Scientists have been saying for years that we can add years to our life just by making changes in our lifestyle and habits. Here’s 7 ways to lengthen your lifespan, according to experts.
Want to add a few years to your life? You absolutely can, but not with trendy diets and so-called miracle pills. And if you’re hoping good luck will help, maybe you’ll have good fortune on your side, but living a longer life is really about healthy and positive lifestyle choices that can increase your lifespan. There are several simple tricks to prolong your life, according to experts we spoke with, so read on for seven habits to do daily and to ensure your health and the health of others.
1. Get in 10,000 Steps a Day
Dr. Michael Roizen M.D., and author of the forthcoming book The Great Age Reboot says, “Walk or do other physical activities that get you to at least 10,000 steps or step equivalents a day. Studies show that being active turns on certain genes that keep your brain and body younger for longer. That is the key –you are a genetic engineer and making healthy choices changes gene functioning to produce proteins that keep you younger and better functioning for longer.”
2. Maintain a Healthy Body Weight
There are a few ways maintaining a healthy body weight sets you up for a longer life. One is that weight gain, particularly obesity, shortens your life, and it’s been proven to do so. You likely know that the excess weight, and visceral fat, can lead to a heart attack and diabetes but a new American Cancer Society report, published in the Journal of the National Cancer Institute, measured cancer cases and deaths through 2018, and found that obesity could soon overtake smoking as the #1 cause of cancer. So what’s a “healthy body weight”? Says the CDC: “If your BMI”—that’s body mass index—”is 18.5 to 24.9, it falls within the normal or Healthy Weight range.”
3. Drink Coffee
Even non-caffeinated beverages were found to increase the lifespan of those studied in one fairly recent report, published in JAMA Network. “Coffee drinking was inversely associated with mortality, including among those drinking 8 or more cups per day,” said the researchers. Drinking coffee cuts your risk of liver problems, according to a study from this year. It’s also been linked to a reduced risk of Parkinson’s disease, prostate cancer and melanoma.
4. Eat a Little Chocolate Every Week
Jackie Newgent, RDN, CDN, New York City-based plant-forward culinary nutritionist and author of The All-Natural Diabetes Cookbook states, “While indulging in daily candy bars is not the way to go; savoring a small bite (slightly less than one serving) of chocolate every week may be a smart and scrumptious way to boost longevity. And it appears to be better to have it than to not have it at all. John Hopkins Medicine states that dark chocolate increases heart health, balances the immune system, combats diabetes, improves brain function and more. “Dark chocolate has many health benefits and can definitely be enjoyed as part of a balanced diet. There are many healthy ways to incorporate chocolate into your lifestyle, so find what works for you.”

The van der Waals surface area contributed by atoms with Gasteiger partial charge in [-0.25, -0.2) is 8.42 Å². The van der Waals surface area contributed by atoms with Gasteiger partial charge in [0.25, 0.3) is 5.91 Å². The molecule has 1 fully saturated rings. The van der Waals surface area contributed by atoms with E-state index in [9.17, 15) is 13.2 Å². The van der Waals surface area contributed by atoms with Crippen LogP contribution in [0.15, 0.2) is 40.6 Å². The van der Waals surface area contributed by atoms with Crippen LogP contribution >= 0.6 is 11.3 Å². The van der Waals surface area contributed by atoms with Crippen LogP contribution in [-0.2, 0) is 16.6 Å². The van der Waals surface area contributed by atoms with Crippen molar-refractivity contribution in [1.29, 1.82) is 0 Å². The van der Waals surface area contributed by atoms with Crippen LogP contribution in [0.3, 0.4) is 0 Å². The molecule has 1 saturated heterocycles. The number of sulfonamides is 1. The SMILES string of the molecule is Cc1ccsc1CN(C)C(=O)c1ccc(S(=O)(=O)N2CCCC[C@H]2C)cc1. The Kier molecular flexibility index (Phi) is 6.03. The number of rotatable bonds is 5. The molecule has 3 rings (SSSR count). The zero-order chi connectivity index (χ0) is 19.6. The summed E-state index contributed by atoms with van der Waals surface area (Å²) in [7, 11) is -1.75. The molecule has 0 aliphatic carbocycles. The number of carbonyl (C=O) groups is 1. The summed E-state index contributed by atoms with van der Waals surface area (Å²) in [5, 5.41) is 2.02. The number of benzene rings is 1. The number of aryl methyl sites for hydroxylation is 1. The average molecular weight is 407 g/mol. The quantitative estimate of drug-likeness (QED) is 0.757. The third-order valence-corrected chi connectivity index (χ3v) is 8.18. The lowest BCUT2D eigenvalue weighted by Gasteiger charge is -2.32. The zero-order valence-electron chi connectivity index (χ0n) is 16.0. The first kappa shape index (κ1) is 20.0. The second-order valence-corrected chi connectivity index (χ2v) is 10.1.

5. Prioritize Your Happiness
None of us are the platonic ideal of “happy” all the time, but if you aren’t prioritizing your happiness, you are putting your life on the line. An oft-quoted study found that a “positive affect” leads to better health, while a review of 35 different studies found that “positive psychological well-being has a favorable effect on survival in both healthy and diseased populations.” If you feel you just cannot achieve that happy feeling, consider discussing your situation with a therapist. And to get through this pandemic at your healthiest.
6. Stay Positive, Socialize, Reduce Technology
Dr. Jagdish Khubchandani, MBBS, Ph.D., a professor of public health at New Mexico State University tells us, “Given the stressful times we live in, studies have now shown that stress, isolation, pessimism, and excessive technology use are directly and indirectly linked to a variety of health risks that affect the heart and brain. For example, recent studies have shown that optimists may live longer and isolation, stress, and technology addiction can increase risk of heart attacks and stroke. Maintaining an active lifestyle and having a reasonable social life can add several quality years of life for an individual.”
7. Eat Good and With a Schedule
“Food is medicine; it needs consumption in the right amount, at the right time, and of the right quality,” says Dr. Khubchandani. “Less than a fifth of Americans consume adequate fruits and vegetables; junk and fast-food consumption has increased tremendously, and dangerous diet trends have emerged in the 21st century. As we continue to age, we should carefully watch our diet and consume more fruits and vegetables and unsaturated fats to ensure not putting on too much weight or increasing their risk of high blood pressure and high cholesterol. This is part of aging and unhealthy diets increase the risk of cardio and cerebrovascular diseases (e.g., heart attacks and stroke) or increase the probability of having these diseases earlier in life. Dietary habits have profound influence on both quality and quantity of life by helping weight management and reducing the risk of chronic diseases.”